aka MAKE THEM DIE SLOWLY
(Italy - 1981; US release 1983)
Written and directed by Umberto Lenzi. Cast: John Morghen (Giovanni Lombardo Radice), Lorraine De Selle, Bryan Redford (Danilo Mattei), Zora Kerova, Robert Kerman, Venantino Venantini, John Bartha, Walter Lloyd (Walter Lucchini), Meg Fleming (Fiamma Maglione), "El Indio" Rincon, Perry Pirkanen, Dominic Raacke, Jake Teague. (Unrated, 93 mins)
The Italian cannibal genre is always a touchy subject. Its origins are in 1962's MONDO CANE and the subsequent mondo documentaries of the 1960s and into the 1970s by Gualtiero Jacopetti & Franco Prosperi and others. There's also the influence of the 1970 Richard Harris hit A MAN CALLED HORSE, which spawned Umberto Lenzi's 1972 Italian ripoff THE MAN FROM DEEP RIVER. In HORSE, Harris is an English aristocrat abducted and treated like an animal by a Sioux tribe until he eventually comes to earn their respect, abandons his privileged upbringing and ultimately becomes the tribe's leader. THE MAN FROM DEEP RIVER took a very similar concept--with Ivan Rassimov as a British wildlife photographer in the jungles of Thailand--but steered it in a Mondo direction that a Hollywood film wouldn't dare venture. THE MAN FROM DEEP RIVER, a fixture in American drive-ins throughout the 1970s under various alternate re-release titles (DEEP RIVER SAVAGES, SACRIFICE!), offered sparse but still graphic depictions of cannibalism, sex and rape involving subgenre mainstay Me Me Lai, and brutal animal killings, and though it's rather tame compared to what would come later, it's almost universally considered the first Italian cannibal film.
THE LAST CANNIBAL WORLD, released in the US in a cut version in 1978 as THE LAST SURVIVOR, but best known today as JUNGLE HOLOCAUST. A far more graphic riff on THE MAN FROM DEEP RIVER and featuring Rassimov in a supporting role, THE LAST CANNIBAL WORLD stars Massimo Foschi as an oil prospector stranded in Mindanao after a plane crash. He's abducted and humiliated by a cannibal tribe and eventually resorts to cannibalism to earn their respect. Allegedly based on a true story, THE LAST CANNIBAL WORLD raised the bar for what the Italian cannibal genre was willing to depict. Here was the more aggressive barrage of flesh-eating, graphic rape, Foschi and Lai (again as a tribe girl/sex object) completely nude for a good chunk of the film, and on-camera animal slaughter, hands-down the most troubling element of the genre. Sergio Martino hopped on the cannibal bandwagon with 1978's MOUNTAIN OF THE CANNIBAL GOD (released in the US in cut form as SLAVE OF THE CANNIBAL GOD), which got a minor boost in class thanks to the presence of Ursula Andress as a socialite venturing into the jungles of New Guinea to find her missing husband, and Stacy Keach as the experienced guide she hires, traumatized by his own experiences being abducted by a cannibal tribe years earlier. MOUNTAIN's really foul elements, including a monkey obviously being thrown into a snake's mouth, a borderline pornographic cannibal orgy that showcases gratuitous masturbation involving a female cannibal, and one really unpleasant depiction of simulated bestiality with a cannibal and a water buffalo, are mostly confined to the climax, don't directly involve Andress or co-star Claudio Cassinelli, and happen long after Keach's character is killed off, a certain indication that Martino pulled a CALIGULA on his cast and shot the really vile stuff when they weren't around.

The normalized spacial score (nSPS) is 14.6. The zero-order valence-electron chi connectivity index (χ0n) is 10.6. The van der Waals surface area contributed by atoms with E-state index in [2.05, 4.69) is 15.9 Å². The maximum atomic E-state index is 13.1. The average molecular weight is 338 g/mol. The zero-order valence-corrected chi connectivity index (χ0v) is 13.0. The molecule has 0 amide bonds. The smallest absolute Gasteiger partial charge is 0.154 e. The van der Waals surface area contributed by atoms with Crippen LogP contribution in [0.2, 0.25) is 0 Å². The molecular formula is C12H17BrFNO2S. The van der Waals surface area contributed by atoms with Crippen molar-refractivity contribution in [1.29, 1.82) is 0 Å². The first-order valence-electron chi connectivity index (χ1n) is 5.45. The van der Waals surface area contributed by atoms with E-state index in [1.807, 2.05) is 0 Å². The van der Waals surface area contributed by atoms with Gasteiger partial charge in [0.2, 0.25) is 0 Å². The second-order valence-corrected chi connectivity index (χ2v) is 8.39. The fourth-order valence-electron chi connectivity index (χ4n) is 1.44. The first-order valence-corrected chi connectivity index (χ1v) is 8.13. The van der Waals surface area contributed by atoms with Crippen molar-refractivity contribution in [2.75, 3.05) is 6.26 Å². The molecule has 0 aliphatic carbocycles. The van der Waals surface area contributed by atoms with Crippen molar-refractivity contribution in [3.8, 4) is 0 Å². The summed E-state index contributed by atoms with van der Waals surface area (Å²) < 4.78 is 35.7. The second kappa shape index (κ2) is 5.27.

CANNIBAL HOLOCAUST (1980) that really caused the movement to explode. One of the key films in the genesis of found-footage that was used so effectively nearly 20 years later with 1999's THE BLAIR WITCH PROJECT and became practically standard after 2009's PARANORMAL ACTIVITY, CANNIBAL HOLOCAUST is a horrifying and intensely disturbing experience--go to a midnight showing of it with a snarky audience that's ready to mock it MST3K-style and you'll see them grow silent about 25 minutes in as the shell-shocked crowd starts really thinning out by the one-hour mark. It remains one of the very few irony-proof films that separates the players from the pretenders when it comes to cult hipster fandom. You don't simply watch CANNIBAL HOLOCAUST--you survive it. Deodato's handling of the found-footage element--the second half of the film consists of a professor (Robert Kerman, better known at the time as porn actor R. Bolla) watching increasingly damning footage left behind by a documentary crew who vanished while investigating the existence of cannibals in the Amazon--has yet to be equaled by any of its countless faux-doc/found-footage offspring. Deodato's film was so believable that Italian authorities actually thought he made a snuff film and he had to prove he didn't kill off his unknown actors. CANNIBAL HOLOCAUST has legitimate statements to make about the comparisons between the stone-age jungle and modern civilization, evidenced in the way that the tribes are generally peaceful but only end up turning on the documentary crew when the raw--no pun intended--footage shows the crew (civilization) acting like sociopathic assholes and goading them into acts of increasing savagery and abhorrence. One of the film's most telling moments involve two of the crew raping a tribe girl, who's later punished in one of the film's iconic images: impaled on pole that enters her vagina and exits her mouth. Lead filmmaker Alan Yates (Gabriel Yorke) is smirking and visibly amused at the horrific punishment until one of the other guys says "Watch it, Alan...I'm shooting," at which point he turns serious and melodramatically declares "Oh, good Lord! This is horrible!" CANNIBAL HOLOCAUST is an intelligent film with moments that remain prescient today in an era when there is no depth to which the media won't plummet to sensationalize or outright manufacture a story. But any indicting aspirations it has to being the NETWORK of Italian cannibal movies is negated somewhat by Deodato also wallowing in the same exploitation and sensationalism that he's criticizing, whether it's turning his camera on the gruesome slaughter of a helpless animal (the turtle scene is arguably the most revolting thing ever filmed for a commercial movie, and co-star Francesca Ciardi's vomiting is real) or playing up the graphic exploitation elements.